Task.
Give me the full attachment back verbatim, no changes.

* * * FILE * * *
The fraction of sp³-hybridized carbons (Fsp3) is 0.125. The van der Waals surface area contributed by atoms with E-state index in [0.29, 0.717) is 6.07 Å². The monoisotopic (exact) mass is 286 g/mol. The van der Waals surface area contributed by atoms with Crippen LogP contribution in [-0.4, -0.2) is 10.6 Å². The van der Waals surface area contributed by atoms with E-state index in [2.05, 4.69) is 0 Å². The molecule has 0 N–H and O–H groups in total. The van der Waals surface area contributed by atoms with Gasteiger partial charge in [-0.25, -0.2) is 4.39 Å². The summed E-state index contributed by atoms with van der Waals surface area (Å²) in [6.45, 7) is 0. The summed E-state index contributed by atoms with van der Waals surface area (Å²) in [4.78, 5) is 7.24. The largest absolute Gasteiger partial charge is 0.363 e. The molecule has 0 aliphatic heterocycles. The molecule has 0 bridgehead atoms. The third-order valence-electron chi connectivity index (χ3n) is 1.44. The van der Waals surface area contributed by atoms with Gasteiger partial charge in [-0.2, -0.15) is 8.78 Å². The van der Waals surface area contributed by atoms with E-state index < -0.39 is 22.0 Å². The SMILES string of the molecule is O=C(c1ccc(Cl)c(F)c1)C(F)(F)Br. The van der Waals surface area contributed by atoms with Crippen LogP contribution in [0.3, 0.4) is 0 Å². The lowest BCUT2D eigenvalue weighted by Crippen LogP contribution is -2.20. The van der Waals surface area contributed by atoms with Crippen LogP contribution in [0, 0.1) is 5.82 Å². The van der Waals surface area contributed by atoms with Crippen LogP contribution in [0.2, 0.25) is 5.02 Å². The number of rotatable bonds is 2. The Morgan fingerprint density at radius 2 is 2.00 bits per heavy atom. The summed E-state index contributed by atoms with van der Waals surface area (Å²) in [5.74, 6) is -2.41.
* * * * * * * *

The fraction of sp³-hybridized carbons (Fsp3) is 0.125. The van der Waals surface area contributed by atoms with E-state index in [0.29, 0.717) is 6.07 Å². The monoisotopic (exact) mass is 286 g/mol. The van der Waals surface area contributed by atoms with Crippen LogP contribution in [-0.4, -0.2) is 10.6 Å². The van der Waals surface area contributed by atoms with E-state index in [2.05, 4.69) is 0 Å². The molecule has 0 N–H and O–H groups in total. The van der Waals surface area contributed by atoms with Gasteiger partial charge in [-0.25, -0.2) is 4.39 Å². The summed E-state index contributed by atoms with van der Waals surface area (Å²) in [6.45, 7) is 0. The summed E-state index contributed by atoms with van der Waals surface area (Å²) in [4.78, 5) is 7.24. The largest absolute Gasteiger partial charge is 0.363 e. The molecule has 0 aliphatic heterocycles. The molecule has 0 bridgehead atoms. The third-order valence-electron chi connectivity index (χ3n) is 1.44. The van der Waals surface area contributed by atoms with Gasteiger partial charge in [-0.2, -0.15) is 8.78 Å². The van der Waals surface area contributed by atoms with E-state index < -0.39 is 22.0 Å². The SMILES string of the molecule is O=C(c1ccc(Cl)c(F)c1)C(F)(F)Br. The van der Waals surface area contributed by atoms with Crippen LogP contribution in [0.3, 0.4) is 0 Å². The lowest BCUT2D eigenvalue weighted by Crippen LogP contribution is -2.20. The van der Waals surface area contributed by atoms with Crippen LogP contribution in [0, 0.1) is 5.82 Å². The van der Waals surface area contributed by atoms with Crippen LogP contribution in [0.2, 0.25) is 5.02 Å². The number of rotatable bonds is 2. The Morgan fingerprint density at radius 2 is 2.00 bits per heavy atom. The summed E-state index contributed by atoms with van der Waals surface area (Å²) in [5.74, 6) is -2.41.